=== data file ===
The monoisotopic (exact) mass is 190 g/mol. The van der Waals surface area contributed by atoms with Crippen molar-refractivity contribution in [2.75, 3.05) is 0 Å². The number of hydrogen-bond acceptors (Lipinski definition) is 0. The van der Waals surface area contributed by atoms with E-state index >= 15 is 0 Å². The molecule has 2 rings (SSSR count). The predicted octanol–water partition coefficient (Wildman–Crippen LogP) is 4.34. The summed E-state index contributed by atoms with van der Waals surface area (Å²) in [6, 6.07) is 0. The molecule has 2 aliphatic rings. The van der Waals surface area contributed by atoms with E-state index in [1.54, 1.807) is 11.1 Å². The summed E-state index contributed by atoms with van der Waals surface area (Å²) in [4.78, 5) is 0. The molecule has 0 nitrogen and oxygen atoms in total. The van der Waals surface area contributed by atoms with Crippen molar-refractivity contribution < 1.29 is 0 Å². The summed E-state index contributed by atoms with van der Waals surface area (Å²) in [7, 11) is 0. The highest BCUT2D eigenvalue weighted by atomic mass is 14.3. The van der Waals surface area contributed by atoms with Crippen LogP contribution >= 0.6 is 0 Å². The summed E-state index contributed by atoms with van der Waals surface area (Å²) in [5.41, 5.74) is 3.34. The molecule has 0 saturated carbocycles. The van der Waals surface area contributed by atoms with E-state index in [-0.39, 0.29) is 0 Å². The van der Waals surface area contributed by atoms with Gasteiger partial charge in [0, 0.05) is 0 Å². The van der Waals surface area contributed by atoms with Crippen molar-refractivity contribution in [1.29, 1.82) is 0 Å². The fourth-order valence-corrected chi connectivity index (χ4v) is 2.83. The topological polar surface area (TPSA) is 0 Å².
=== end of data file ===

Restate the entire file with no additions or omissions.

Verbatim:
The monoisotopic (exact) mass is 190 g/mol. The van der Waals surface area contributed by atoms with Crippen molar-refractivity contribution in [2.75, 3.05) is 0 Å². The number of hydrogen-bond acceptors (Lipinski definition) is 0. The van der Waals surface area contributed by atoms with E-state index >= 15 is 0 Å². The molecule has 2 rings (SSSR count). The predicted octanol–water partition coefficient (Wildman–Crippen LogP) is 4.34. The summed E-state index contributed by atoms with van der Waals surface area (Å²) in [6, 6.07) is 0. The molecule has 2 aliphatic rings. The van der Waals surface area contributed by atoms with E-state index in [1.54, 1.807) is 11.1 Å². The summed E-state index contributed by atoms with van der Waals surface area (Å²) in [4.78, 5) is 0. The molecule has 0 nitrogen and oxygen atoms in total. The van der Waals surface area contributed by atoms with Crippen molar-refractivity contribution < 1.29 is 0 Å². The summed E-state index contributed by atoms with van der Waals surface area (Å²) in [7, 11) is 0. The highest BCUT2D eigenvalue weighted by atomic mass is 14.3. The van der Waals surface area contributed by atoms with Crippen LogP contribution >= 0.6 is 0 Å². The summed E-state index contributed by atoms with van der Waals surface area (Å²) in [5.41, 5.74) is 3.34. The molecule has 0 saturated carbocycles. The van der Waals surface area contributed by atoms with E-state index in [-0.39, 0.29) is 0 Å². The van der Waals surface area contributed by atoms with Gasteiger partial charge in [0, 0.05) is 0 Å². The van der Waals surface area contributed by atoms with Crippen molar-refractivity contribution in [1.29, 1.82) is 0 Å². The fourth-order valence-corrected chi connectivity index (χ4v) is 2.83. The topological polar surface area (TPSA) is 0 Å².